## Precalculus (6th Edition) Blitzer

Published by Pearson

# Chapter 7 - Section 7.1 - Systems of Linear Equations in Two Variables - Exercise Set - Page 823: 103

#### Answer

It does not make sense.

#### Work Step by Step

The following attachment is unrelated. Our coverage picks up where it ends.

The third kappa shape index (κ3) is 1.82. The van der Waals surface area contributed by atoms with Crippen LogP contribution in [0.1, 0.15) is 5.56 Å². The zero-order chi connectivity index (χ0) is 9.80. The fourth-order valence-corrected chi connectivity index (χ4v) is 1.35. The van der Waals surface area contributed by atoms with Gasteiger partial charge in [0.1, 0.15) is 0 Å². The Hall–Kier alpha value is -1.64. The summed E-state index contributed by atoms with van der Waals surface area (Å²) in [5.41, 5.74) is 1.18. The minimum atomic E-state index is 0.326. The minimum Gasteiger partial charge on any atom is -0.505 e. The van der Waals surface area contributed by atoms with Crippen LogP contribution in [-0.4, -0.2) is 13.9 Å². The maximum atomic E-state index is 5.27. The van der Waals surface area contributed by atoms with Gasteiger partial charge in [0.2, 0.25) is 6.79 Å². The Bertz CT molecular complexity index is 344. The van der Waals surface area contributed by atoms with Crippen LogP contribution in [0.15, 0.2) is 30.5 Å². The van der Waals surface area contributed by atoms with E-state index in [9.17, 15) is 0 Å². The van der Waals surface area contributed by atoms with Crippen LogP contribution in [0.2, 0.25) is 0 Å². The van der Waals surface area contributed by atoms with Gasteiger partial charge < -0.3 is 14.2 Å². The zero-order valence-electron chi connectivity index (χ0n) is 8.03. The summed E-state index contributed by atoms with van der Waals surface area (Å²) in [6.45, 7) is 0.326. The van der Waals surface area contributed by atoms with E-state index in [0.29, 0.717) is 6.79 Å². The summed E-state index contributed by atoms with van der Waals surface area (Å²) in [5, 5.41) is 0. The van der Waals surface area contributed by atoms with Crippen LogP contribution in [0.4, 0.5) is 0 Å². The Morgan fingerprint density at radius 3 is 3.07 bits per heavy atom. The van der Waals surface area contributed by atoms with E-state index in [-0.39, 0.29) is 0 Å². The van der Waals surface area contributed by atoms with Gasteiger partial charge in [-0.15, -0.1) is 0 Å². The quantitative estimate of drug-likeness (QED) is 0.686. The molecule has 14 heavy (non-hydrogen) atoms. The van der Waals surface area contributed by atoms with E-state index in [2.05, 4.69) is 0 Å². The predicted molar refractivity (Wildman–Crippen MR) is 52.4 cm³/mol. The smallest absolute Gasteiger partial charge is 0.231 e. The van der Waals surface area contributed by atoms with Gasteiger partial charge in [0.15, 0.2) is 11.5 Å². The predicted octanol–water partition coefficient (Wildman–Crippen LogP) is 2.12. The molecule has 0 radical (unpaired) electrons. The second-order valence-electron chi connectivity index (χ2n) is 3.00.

We know that in a linear system of equations, each system has only one real solution. Let us take an example: \begin{align} & {{a}_{1}}x+{{b}_{1}}y={{c}_{1}} \\ & {{a}_{2}}x+{{b}_{2}}y={{c}_{2}} \\ \end{align} Are two linear equations, representing two lines. If ${{a}_{1}}\ne {{a}_{2}}$ and ${{b}_{1}}\ne {{b}_{2}}$ then these two lines intersect and the point of intersection in a solution. And if ${{a}_{1}}\ne {{a}_{2}}$ and ${{b}_{1}}\ne {{b}_{2}}$ then the two lines are parallel to each other and intersect nowhere. So, a linear system cannot have infinite solutions. Thus, the provided statement does not make sense.

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